3) Create a "class" with the added members, then create instances of it passing the original object in the constructor. Not ideal, but maybe you have to do it.

function Color(plainObj){
   this.colorName: plainObj.colorName;
   this.colorIsInRainbow: plainObj.colorIsInRainbow;

   //if you want all properties to be copied dynamically, uncomment the following:
   //for(var key in plainObj) this[key] = plainObj[key];                 

   this.userClickedThisColor = ko.observable()
   ...
}
Color.prototype.colorStartsWithR = function() {
    return this.colorName.charAt(0) == "R";
};

//etc

Then, to apply it

for(var i=0; i<colorData.length; i++){
   colorData[i] = new Color(colorData[i]); //Overwrites original colorData array
}

Hope this helps. Cheers

share|improve this answer
    
Thanks Edgar! I'm only able to mark one post as an answer it seems, though yours is also helpful. –  BenjiFB Jan 8 at 2:01
    
Welcome. I updated my answer, please check it –  Edgar Villegas Alvarado Jan 8 at 2:04
    
Thanks! So, just to confirm about this line: Color.prototype.userClickedThisColor = ko.observable(); am I correct that despite that being defined in the prototype, each instance will indeed get its own separate copy? –  BenjiFB Jan 8 at 2:06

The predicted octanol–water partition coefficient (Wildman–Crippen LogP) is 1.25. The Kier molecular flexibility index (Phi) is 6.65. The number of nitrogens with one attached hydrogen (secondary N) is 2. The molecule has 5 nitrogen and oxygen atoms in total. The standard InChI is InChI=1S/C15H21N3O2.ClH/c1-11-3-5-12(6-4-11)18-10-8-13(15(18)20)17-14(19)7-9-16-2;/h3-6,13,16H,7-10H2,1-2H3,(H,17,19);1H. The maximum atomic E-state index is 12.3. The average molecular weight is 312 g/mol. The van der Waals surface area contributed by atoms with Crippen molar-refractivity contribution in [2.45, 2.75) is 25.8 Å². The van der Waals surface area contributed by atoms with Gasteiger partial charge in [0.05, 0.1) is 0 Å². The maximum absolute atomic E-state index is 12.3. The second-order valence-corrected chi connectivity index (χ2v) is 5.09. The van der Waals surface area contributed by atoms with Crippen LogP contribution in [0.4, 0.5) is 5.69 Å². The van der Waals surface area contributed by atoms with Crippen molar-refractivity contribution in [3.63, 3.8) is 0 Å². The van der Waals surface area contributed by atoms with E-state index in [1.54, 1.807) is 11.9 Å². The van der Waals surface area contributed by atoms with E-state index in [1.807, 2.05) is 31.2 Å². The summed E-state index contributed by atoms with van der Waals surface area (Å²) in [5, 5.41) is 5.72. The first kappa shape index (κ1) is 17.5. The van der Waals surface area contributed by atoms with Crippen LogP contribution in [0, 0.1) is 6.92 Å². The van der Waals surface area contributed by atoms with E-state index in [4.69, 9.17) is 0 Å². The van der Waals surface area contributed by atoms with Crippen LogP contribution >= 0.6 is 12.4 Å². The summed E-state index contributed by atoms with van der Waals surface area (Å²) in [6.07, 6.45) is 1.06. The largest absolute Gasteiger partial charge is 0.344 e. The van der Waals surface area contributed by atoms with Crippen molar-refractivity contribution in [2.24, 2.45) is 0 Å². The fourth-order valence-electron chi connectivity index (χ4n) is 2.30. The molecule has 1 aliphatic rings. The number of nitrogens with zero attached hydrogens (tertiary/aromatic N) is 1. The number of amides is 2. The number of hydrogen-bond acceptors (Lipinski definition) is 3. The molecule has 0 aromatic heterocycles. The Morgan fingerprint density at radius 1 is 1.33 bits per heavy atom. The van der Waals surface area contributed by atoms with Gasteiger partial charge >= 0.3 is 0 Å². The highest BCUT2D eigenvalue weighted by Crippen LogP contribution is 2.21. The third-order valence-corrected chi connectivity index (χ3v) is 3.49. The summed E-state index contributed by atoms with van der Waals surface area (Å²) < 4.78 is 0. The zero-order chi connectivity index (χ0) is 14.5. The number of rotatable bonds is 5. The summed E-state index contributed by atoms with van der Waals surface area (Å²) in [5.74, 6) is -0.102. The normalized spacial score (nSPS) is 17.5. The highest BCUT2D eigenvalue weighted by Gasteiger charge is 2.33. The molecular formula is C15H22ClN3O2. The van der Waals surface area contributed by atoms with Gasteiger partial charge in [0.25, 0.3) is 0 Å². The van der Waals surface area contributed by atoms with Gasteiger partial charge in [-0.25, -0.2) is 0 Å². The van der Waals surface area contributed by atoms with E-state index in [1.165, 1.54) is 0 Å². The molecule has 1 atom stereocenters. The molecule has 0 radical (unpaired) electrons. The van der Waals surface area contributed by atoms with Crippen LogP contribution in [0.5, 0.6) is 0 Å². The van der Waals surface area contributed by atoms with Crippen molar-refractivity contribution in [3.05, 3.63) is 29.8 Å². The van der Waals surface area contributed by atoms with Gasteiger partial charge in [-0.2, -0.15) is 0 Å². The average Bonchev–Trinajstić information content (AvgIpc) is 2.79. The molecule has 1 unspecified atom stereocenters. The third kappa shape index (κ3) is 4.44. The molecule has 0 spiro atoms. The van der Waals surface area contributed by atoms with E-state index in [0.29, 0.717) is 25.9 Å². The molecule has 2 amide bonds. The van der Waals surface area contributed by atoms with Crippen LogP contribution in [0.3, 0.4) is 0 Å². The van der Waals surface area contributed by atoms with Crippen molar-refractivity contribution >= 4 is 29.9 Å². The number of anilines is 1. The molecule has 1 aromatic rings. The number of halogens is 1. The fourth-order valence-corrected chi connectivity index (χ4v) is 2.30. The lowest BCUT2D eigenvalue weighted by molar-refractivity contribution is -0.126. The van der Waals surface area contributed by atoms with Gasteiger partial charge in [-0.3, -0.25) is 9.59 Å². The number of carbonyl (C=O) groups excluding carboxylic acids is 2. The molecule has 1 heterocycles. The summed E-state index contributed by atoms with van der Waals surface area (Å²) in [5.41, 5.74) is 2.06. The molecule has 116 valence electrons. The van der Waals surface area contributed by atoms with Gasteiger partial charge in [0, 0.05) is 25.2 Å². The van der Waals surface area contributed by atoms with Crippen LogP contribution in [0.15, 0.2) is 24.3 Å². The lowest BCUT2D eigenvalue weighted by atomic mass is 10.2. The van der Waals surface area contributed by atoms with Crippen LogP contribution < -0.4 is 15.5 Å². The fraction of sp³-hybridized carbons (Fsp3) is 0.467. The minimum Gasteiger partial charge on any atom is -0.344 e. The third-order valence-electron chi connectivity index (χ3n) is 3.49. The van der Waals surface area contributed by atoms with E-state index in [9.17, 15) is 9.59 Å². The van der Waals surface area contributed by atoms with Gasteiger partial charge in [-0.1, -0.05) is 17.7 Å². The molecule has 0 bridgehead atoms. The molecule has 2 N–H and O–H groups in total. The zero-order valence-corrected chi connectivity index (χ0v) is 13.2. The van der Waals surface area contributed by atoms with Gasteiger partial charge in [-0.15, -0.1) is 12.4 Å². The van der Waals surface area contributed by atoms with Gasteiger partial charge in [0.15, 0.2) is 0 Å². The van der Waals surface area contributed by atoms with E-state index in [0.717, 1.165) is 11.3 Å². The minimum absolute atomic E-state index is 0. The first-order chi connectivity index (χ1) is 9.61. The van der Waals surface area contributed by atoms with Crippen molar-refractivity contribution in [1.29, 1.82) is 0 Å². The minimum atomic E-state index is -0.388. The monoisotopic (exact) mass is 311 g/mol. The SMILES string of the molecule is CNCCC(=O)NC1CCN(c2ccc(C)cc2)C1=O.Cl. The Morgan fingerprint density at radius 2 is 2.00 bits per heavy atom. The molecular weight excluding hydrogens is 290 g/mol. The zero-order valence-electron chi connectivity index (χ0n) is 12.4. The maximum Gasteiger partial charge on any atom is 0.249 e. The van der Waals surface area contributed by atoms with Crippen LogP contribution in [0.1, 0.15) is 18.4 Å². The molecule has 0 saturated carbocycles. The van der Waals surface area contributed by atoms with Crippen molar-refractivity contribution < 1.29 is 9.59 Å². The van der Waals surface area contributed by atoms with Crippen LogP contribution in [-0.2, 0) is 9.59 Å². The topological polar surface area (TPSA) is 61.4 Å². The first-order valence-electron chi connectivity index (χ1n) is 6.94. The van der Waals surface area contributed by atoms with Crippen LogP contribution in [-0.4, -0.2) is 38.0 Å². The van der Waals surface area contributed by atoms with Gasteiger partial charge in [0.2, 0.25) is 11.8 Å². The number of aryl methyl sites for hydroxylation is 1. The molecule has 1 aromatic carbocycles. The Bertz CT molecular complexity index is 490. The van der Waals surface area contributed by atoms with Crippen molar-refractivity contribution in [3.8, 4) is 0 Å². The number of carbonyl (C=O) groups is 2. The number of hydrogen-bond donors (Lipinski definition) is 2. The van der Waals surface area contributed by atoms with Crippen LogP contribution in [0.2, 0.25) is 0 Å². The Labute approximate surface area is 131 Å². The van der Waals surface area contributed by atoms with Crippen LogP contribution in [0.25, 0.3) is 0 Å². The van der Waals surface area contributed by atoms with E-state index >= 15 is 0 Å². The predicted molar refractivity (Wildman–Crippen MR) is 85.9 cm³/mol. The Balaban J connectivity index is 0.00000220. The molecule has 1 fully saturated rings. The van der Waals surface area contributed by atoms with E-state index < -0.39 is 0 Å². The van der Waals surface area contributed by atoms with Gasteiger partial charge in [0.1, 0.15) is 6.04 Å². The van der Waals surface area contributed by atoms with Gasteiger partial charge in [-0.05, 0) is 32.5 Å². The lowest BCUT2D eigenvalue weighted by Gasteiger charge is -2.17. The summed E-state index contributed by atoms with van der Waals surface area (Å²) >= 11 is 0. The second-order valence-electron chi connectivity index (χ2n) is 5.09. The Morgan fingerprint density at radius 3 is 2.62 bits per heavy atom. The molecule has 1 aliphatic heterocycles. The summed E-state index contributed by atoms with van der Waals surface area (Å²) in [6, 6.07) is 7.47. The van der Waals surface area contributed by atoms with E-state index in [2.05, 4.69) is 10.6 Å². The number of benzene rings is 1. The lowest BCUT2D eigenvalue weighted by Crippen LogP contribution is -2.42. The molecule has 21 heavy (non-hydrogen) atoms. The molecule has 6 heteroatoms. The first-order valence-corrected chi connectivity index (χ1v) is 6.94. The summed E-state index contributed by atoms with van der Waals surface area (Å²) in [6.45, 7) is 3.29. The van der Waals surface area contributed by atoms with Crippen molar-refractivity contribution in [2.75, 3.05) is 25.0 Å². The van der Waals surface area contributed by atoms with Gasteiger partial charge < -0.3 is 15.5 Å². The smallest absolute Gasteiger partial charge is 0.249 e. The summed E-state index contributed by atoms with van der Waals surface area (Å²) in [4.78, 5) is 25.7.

No, all will share the same. For each one to have a different one, you should move that to the constructor –  Edgar Villegas Alvarado Jan 8 at 2:07
    
Got it. Thanks very much! –  BenjiFB Jan 8 at 2:08

One option is to create a wrapper object and add the new method to the wrappers prototype:

var colorData = [
    {
        colorName: 'Red',
        colorIsInRainbow:true
    },
    {
        colorName: 'Orange',
        colorIsInRainbow: true
    },
    {
        colorName: 'Magenta',
        colorIsInRainbow: false
    }
];

function ColorDataWrapper(colorData){
   this.colorData = colorData;
}

ColorDataWrapper.prototype.colorStartsWithR = function(){
   return this.colorData.colorName.substring(0,1) == "R";
};

for(var i = 0; i < colorData.length; i++){
   colorData[i] = new ColorDataWrapper(colorData[i]);
}

alert(colorData[0].colorStartsWithR());
alert(colorData[1].colorStartsWithR());

JS Fiddle: http://jsfiddle.net/ywrK6/1/

Another option is to just create a function that accepts the object as an argument:

function colorStartsWithR(obj){
    return obj.colorData.colorName.substring(0,1) == "R";
}
share|improve this answer
    
Thank you, Kevin! –  BenjiFB Jan 8 at 2:01